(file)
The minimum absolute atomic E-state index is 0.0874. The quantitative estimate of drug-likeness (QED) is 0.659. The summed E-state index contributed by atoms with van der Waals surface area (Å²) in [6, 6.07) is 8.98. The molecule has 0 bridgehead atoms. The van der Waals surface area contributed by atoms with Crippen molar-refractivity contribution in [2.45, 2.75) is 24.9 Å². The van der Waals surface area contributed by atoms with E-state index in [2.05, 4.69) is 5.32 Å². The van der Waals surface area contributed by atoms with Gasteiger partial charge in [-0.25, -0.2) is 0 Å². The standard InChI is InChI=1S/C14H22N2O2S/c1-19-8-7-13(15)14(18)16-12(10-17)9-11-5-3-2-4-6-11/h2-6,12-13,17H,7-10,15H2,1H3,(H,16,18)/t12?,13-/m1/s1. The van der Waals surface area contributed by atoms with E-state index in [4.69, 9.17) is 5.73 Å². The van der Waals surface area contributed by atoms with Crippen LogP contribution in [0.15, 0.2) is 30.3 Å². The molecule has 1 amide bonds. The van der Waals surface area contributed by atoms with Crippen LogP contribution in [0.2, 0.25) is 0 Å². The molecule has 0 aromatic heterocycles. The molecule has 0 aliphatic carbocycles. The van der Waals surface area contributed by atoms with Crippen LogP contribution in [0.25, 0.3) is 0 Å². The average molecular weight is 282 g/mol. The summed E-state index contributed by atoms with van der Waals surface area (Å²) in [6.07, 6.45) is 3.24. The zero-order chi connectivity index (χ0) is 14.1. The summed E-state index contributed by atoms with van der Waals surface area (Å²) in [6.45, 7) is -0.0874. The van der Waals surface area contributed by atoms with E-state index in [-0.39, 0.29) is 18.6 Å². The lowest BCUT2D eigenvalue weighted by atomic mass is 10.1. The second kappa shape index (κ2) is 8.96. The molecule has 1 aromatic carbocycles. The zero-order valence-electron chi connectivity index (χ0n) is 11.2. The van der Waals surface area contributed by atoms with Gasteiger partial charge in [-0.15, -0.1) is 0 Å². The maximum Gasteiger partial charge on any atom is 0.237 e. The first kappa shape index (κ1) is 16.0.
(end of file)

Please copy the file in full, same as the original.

The minimum absolute atomic E-state index is 0.0874. The quantitative estimate of drug-likeness (QED) is 0.659. The summed E-state index contributed by atoms with van der Waals surface area (Å²) in [6, 6.07) is 8.98. The molecule has 0 bridgehead atoms. The van der Waals surface area contributed by atoms with Crippen molar-refractivity contribution in [2.45, 2.75) is 24.9 Å². The van der Waals surface area contributed by atoms with E-state index in [2.05, 4.69) is 5.32 Å². The van der Waals surface area contributed by atoms with Gasteiger partial charge in [-0.25, -0.2) is 0 Å². The standard InChI is InChI=1S/C14H22N2O2S/c1-19-8-7-13(15)14(18)16-12(10-17)9-11-5-3-2-4-6-11/h2-6,12-13,17H,7-10,15H2,1H3,(H,16,18)/t12?,13-/m1/s1. The van der Waals surface area contributed by atoms with E-state index in [4.69, 9.17) is 5.73 Å². The van der Waals surface area contributed by atoms with Crippen LogP contribution in [0.15, 0.2) is 30.3 Å². The molecule has 1 amide bonds. The van der Waals surface area contributed by atoms with Crippen LogP contribution in [0.2, 0.25) is 0 Å². The molecule has 0 aromatic heterocycles. The molecule has 0 aliphatic carbocycles. The van der Waals surface area contributed by atoms with Crippen LogP contribution in [0.25, 0.3) is 0 Å². The average molecular weight is 282 g/mol. The summed E-state index contributed by atoms with van der Waals surface area (Å²) in [6.07, 6.45) is 3.24. The zero-order chi connectivity index (χ0) is 14.1. The summed E-state index contributed by atoms with van der Waals surface area (Å²) in [6.45, 7) is -0.0874. The van der Waals surface area contributed by atoms with E-state index in [-0.39, 0.29) is 18.6 Å². The lowest BCUT2D eigenvalue weighted by atomic mass is 10.1. The second kappa shape index (κ2) is 8.96. The molecule has 1 aromatic carbocycles. The zero-order valence-electron chi connectivity index (χ0n) is 11.2. The van der Waals surface area contributed by atoms with Gasteiger partial charge in [-0.15, -0.1) is 0 Å². The maximum Gasteiger partial charge on any atom is 0.237 e. The first kappa shape index (κ1) is 16.0.